Ex-lawyer turned relationship coach

Elite Schools Tear Apart The Prideful

Thousands of American students go to university to become mathematicians and scientists. But over half drop out by the second year.


The lower third of the class can’t cut it, regardless of the university you visit.

Which is odd. The bottom students of Harvard match, if not beat, the top students of any other non-Ivy League university.

So students don’t drop out due to a lack of brainpower, but thanks to their class rank.

Although Malcolm Gladwell recently brought the problem to our attention, the phenomenon has plagued America for decades.

When Nobel-prize winning physicist Richard Feynman taught at Caltech, he had students come to him and say, “Mister Feynman, I think I’m in the bottom of the class and I don’t know what to do.”

And he’d explain that Caltech was a school with an excellent reputation. A school where all its graduates never find themselves missing any know-how.

Which is great.

But Feynman would also point out that only the very best students would be accepted into Caltech. So even if you’re the country’s finest, odds are you’ll be average at Caltech.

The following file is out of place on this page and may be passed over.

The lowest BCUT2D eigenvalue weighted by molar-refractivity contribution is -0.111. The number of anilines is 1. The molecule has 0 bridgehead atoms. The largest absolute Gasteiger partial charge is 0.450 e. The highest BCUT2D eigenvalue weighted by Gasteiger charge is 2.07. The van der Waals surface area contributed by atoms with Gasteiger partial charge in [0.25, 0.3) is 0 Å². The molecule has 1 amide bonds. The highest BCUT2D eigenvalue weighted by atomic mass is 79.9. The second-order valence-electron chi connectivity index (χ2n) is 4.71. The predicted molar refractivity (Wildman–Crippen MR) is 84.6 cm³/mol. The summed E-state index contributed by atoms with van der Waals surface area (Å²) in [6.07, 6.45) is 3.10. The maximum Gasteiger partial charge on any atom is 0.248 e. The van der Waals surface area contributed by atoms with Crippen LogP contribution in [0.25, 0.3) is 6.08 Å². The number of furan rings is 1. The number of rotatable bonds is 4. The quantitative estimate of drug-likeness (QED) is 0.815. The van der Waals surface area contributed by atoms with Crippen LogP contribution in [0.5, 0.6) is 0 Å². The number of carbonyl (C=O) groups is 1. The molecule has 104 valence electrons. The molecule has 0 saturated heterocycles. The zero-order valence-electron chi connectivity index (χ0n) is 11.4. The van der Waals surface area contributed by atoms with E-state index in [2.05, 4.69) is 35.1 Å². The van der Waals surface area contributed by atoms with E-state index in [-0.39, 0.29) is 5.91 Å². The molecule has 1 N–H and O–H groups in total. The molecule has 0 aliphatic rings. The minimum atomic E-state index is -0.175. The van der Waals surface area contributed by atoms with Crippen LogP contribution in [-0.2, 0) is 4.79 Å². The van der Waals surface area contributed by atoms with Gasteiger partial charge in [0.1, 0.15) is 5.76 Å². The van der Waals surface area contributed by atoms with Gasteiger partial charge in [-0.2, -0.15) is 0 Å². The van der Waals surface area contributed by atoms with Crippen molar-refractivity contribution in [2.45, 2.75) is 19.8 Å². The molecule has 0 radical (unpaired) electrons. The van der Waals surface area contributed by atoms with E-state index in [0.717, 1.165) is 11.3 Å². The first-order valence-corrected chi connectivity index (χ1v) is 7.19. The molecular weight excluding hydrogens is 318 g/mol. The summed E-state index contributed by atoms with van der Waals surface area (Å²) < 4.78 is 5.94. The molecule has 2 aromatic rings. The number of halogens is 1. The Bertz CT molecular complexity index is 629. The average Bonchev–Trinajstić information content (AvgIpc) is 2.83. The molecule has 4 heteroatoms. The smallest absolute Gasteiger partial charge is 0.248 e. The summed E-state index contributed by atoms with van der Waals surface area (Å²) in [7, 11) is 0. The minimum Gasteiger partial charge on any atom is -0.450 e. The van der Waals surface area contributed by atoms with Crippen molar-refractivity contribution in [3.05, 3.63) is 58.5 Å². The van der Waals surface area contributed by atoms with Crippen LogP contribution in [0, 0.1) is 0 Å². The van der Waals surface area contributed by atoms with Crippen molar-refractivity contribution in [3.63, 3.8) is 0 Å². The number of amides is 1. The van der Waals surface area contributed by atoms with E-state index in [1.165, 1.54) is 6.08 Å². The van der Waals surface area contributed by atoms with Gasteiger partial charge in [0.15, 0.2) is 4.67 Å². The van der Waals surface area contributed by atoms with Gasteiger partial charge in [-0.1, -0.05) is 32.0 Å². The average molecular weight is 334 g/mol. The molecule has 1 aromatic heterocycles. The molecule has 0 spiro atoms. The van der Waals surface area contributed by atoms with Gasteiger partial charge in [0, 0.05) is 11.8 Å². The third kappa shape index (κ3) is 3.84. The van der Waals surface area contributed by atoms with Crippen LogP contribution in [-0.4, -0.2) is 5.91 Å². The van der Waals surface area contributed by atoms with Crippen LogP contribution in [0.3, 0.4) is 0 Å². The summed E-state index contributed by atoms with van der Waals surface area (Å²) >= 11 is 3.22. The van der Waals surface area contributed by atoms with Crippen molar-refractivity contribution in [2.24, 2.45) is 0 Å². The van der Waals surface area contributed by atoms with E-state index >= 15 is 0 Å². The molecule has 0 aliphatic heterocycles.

Which hurts.

Imagine you ran circles around your competition in high school science. Almost everyone struggled where you soared. And to you, the slowpokes seemed like idiots.

Then you go to Caltech. And you’re demoted from number one to mediocre. Now you’re the idiot.

It’s a terrible blow to your ego. 

And if you can’t handle that psychological uppercut, you’ll quit.

Ultimately, it revolves around your personality.

Have you convinced yourself you have to be the big gun? Then every Ivy League school will likely lead to disappointment. Only the especially gifted earn a spot at the top.

Can you tough out being average for four years? Then you’ll come out the other end of Caltech, Yale or Brown in the same spot you started: number one.

Back in the ordinary world, you’ll again be the expert everybody runs to for advice. The genius you always were.

Elite schools tear apart the prideful, and reward the laid-back.

By Jeroen Elsing
Ex-lawyer turned relationship coach